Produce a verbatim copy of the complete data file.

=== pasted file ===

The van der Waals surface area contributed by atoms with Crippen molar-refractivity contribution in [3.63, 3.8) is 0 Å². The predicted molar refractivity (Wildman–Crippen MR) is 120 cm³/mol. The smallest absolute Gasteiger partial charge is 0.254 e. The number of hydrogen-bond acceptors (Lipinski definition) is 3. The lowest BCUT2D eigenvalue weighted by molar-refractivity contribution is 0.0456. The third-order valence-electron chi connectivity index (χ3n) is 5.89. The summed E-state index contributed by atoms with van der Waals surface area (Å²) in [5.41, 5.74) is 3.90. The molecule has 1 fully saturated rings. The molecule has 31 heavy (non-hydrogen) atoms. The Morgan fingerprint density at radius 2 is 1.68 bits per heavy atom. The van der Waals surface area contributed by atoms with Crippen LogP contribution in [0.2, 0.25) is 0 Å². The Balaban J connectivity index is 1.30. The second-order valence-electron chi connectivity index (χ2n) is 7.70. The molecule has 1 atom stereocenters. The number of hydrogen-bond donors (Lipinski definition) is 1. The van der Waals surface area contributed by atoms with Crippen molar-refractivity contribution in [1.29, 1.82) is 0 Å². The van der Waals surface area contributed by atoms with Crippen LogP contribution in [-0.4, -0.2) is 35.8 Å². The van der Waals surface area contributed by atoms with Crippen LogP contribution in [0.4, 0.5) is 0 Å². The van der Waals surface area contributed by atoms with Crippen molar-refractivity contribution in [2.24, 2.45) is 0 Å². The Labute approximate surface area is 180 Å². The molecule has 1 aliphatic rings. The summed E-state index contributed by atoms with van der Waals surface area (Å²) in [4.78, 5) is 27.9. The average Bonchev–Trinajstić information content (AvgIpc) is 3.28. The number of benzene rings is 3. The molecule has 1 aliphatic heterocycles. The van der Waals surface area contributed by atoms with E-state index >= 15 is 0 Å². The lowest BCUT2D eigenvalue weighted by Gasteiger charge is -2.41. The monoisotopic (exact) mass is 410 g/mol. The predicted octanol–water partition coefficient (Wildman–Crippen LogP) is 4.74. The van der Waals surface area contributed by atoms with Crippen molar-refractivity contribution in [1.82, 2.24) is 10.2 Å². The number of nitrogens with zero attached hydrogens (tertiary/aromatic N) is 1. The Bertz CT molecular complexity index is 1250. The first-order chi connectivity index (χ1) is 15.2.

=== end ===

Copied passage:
The van der Waals surface area contributed by atoms with Crippen molar-refractivity contribution in [3.63, 3.8) is 0 Å². The predicted molar refractivity (Wildman–Crippen MR) is 120 cm³/mol. The smallest absolute Gasteiger partial charge is 0.254 e. The number of hydrogen-bond acceptors (Lipinski definition) is 3. The lowest BCUT2D eigenvalue weighted by molar-refractivity contribution is 0.0456. The third-order valence-electron chi connectivity index (χ3n) is 5.89. The summed E-state index contributed by atoms with van der Waals surface area (Å²) in [5.41, 5.74) is 3.90. The molecule has 1 fully saturated rings. The molecule has 31 heavy (non-hydrogen) atoms. The Morgan fingerprint density at radius 2 is 1.68 bits per heavy atom. The van der Waals surface area contributed by atoms with Crippen LogP contribution in [0.2, 0.25) is 0 Å². The Balaban J connectivity index is 1.30. The second-order valence-electron chi connectivity index (χ2n) is 7.70. The molecule has 1 atom stereocenters. The number of hydrogen-bond donors (Lipinski definition) is 1. The van der Waals surface area contributed by atoms with Crippen molar-refractivity contribution in [1.29, 1.82) is 0 Å². The van der Waals surface area contributed by atoms with Crippen LogP contribution in [-0.4, -0.2) is 35.8 Å². The van der Waals surface area contributed by atoms with Crippen LogP contribution in [0.4, 0.5) is 0 Å². The van der Waals surface area contributed by atoms with Crippen molar-refractivity contribution in [2.24, 2.45) is 0 Å². The Labute approximate surface area is 180 Å². The molecule has 1 aliphatic rings. The summed E-state index contributed by atoms with van der Waals surface area (Å²) in [4.78, 5) is 27.9. The average Bonchev–Trinajstić information content (AvgIpc) is 3.28. The number of benzene rings is 3. The molecule has 1 aliphatic heterocycles. The van der Waals surface area contributed by atoms with E-state index >= 15 is 0 Å². The lowest BCUT2D eigenvalue weighted by Gasteiger charge is -2.41. The monoisotopic (exact) mass is 410 g/mol. The predicted octanol–water partition coefficient (Wildman–Crippen LogP) is 4.74. The van der Waals surface area contributed by atoms with Crippen molar-refractivity contribution in [1.82, 2.24) is 10.2 Å². The number of nitrogens with zero attached hydrogens (tertiary/aromatic N) is 1. The Bertz CT molecular complexity index is 1250. The first-order chi connectivity index (χ1) is 15.2.